By Bradley S. Dornish, Esq.
In just over a month, I have seen three Pittsburgh Real Estate Lawyers lose their careers, reputations, huge sums of money, and soon, their freedom, over mortgage fraud. I knew and dealt with each of them. They all had good educations, many years of experience, and handled a lot of closings for real estate investors. One already paid $250,000.00 in restitution, and is spending over a year in jail. Another gave up the defense of his case before trial, pled guilty, and is now facing a sentence of up to a million dollar fine and up to many years in prison.
A third lawyer defended his innocence all the way through trial, had good defense attorneys, expert bankers and other lawyers who testified that it was okay if all the money for closing didn’t go through the settlement company, as it indicated on the settlement sheets. They said it was up to the bank to figure out if the buyers really had the down payments, or the money came from sellers. The jury didn’t believe these experts, and convicted the lawyer on 12 counts of mortgage fraud.
Each of these lawyers lost or will lose his license to practice law, his title license, his practice and his income, with no real hope of getting any of those things back, ever. The secretaries, paralegals and other lawyers who worked with them have lost their jobs, and they and even the lawyers’ other clients may bear the stigma of association with the lawyers found guilty of committing financial crimes.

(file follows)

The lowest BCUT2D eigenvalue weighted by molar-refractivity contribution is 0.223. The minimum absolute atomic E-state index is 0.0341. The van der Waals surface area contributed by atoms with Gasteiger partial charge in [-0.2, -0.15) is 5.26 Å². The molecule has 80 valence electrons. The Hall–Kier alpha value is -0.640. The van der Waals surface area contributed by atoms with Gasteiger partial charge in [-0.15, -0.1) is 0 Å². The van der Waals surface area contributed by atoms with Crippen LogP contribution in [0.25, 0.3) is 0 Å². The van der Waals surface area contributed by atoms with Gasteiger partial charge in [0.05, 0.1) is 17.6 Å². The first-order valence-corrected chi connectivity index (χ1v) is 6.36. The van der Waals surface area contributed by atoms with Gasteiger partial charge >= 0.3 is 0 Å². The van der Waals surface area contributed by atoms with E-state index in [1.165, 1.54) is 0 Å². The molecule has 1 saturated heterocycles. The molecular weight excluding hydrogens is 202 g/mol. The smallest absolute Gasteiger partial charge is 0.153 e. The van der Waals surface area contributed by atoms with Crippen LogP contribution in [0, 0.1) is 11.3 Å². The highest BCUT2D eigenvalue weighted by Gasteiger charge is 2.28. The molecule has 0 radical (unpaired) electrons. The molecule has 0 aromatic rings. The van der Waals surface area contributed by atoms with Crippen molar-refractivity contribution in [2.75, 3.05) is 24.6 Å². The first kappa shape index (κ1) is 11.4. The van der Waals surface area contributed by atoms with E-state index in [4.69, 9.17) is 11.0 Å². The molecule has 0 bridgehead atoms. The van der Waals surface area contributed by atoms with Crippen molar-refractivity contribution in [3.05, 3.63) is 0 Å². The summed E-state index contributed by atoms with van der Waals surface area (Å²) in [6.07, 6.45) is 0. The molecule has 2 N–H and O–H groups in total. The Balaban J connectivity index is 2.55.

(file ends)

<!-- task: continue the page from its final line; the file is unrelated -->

These lawyers will serve their time, and come out felons, ready to start new careers at a time in life when most of us reach our professional peaks. Their families face the loss of financial security for the future, as well as the staggering costs of their criminal defenses and the fines they are paying.
Despite the huge prices they are paying for the crimes they were found to have committed, none of them lived a life of wealth and power for years as a result of their fraud, like Bernie Madoff. They simply did a few more closings, winking and nodding while they made hundreds of dollars in profit from each illicit closing. Each closing netted them HUNDREDS, not even thousands, let alone hundreds of thousands or millions of dollars in illicit gains. Nobody in his right mind could make an argument that the gains justified the criminal risks these men took.
But recently, I have seen several instances of “almost” fraud happening innocently enough, but with the potential to change participants’ lives permanently, just like the lawyers above. A family member of mine was buying a house in another state, and moved in early. The deal was done until the appraisal didn’t work, and everyone involved was trying to “save the deal” by moving money to the seller outside the settlement sheet. And just a week ago, I was on the phone to one of the other lawyers in my office who was conducting a closing. The lender limited the amount of the credit the seller was able to pay the buyer at closing, and the seller, buyer and agents were all hard at work at the closing table, trying to figure out how to ”fix the problem” and “get around” the bank’s requirements. I told the other lawyer to point out the language at the bottom of the HUD, above the signature lines for the buyers and sellers. This language states that the signatures represent that the numbers on the HUD were true and complete, under penalty of federal law. That would be the same federal law under which the lawyers mentioned above are going to jail.